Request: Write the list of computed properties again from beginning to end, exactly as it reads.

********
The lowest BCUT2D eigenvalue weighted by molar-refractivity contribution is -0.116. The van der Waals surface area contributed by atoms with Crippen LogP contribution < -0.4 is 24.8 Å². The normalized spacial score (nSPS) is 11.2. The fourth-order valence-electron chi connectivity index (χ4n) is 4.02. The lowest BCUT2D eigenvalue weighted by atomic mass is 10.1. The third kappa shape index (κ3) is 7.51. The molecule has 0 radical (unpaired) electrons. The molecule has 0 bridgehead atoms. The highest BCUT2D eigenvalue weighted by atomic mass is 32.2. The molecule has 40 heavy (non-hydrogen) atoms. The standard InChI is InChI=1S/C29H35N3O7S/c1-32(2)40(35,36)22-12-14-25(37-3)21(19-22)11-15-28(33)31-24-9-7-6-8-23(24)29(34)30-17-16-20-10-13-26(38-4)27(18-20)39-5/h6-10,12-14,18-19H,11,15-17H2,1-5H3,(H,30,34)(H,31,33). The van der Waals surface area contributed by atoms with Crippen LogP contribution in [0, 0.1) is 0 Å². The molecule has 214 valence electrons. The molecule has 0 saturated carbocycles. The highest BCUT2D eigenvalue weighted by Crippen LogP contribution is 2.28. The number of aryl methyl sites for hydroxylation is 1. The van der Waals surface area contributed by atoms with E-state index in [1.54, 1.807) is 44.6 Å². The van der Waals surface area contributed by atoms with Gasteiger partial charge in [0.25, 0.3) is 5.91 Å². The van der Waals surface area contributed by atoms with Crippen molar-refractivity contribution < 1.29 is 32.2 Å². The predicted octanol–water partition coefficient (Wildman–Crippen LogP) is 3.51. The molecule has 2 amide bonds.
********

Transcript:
The lowest BCUT2D eigenvalue weighted by molar-refractivity contribution is -0.116. The van der Waals surface area contributed by atoms with Crippen LogP contribution < -0.4 is 24.8 Å². The normalized spacial score (nSPS) is 11.2. The fourth-order valence-electron chi connectivity index (χ4n) is 4.02. The lowest BCUT2D eigenvalue weighted by atomic mass is 10.1. The third kappa shape index (κ3) is 7.51. The molecule has 0 radical (unpaired) electrons. The molecule has 0 bridgehead atoms. The highest BCUT2D eigenvalue weighted by atomic mass is 32.2. The molecule has 40 heavy (non-hydrogen) atoms. The standard InChI is InChI=1S/C29H35N3O7S/c1-32(2)40(35,36)22-12-14-25(37-3)21(19-22)11-15-28(33)31-24-9-7-6-8-23(24)29(34)30-17-16-20-10-13-26(38-4)27(18-20)39-5/h6-10,12-14,18-19H,11,15-17H2,1-5H3,(H,30,34)(H,31,33). The van der Waals surface area contributed by atoms with Crippen LogP contribution in [0, 0.1) is 0 Å². The molecule has 214 valence electrons. The molecule has 0 saturated carbocycles. The highest BCUT2D eigenvalue weighted by Crippen LogP contribution is 2.28. The number of aryl methyl sites for hydroxylation is 1. The van der Waals surface area contributed by atoms with E-state index in [1.54, 1.807) is 44.6 Å². The van der Waals surface area contributed by atoms with Gasteiger partial charge in [0.25, 0.3) is 5.91 Å². The van der Waals surface area contributed by atoms with Crippen molar-refractivity contribution < 1.29 is 32.2 Å². The predicted octanol–water partition coefficient (Wildman–Crippen LogP) is 3.51. The molecule has 2 amide bonds.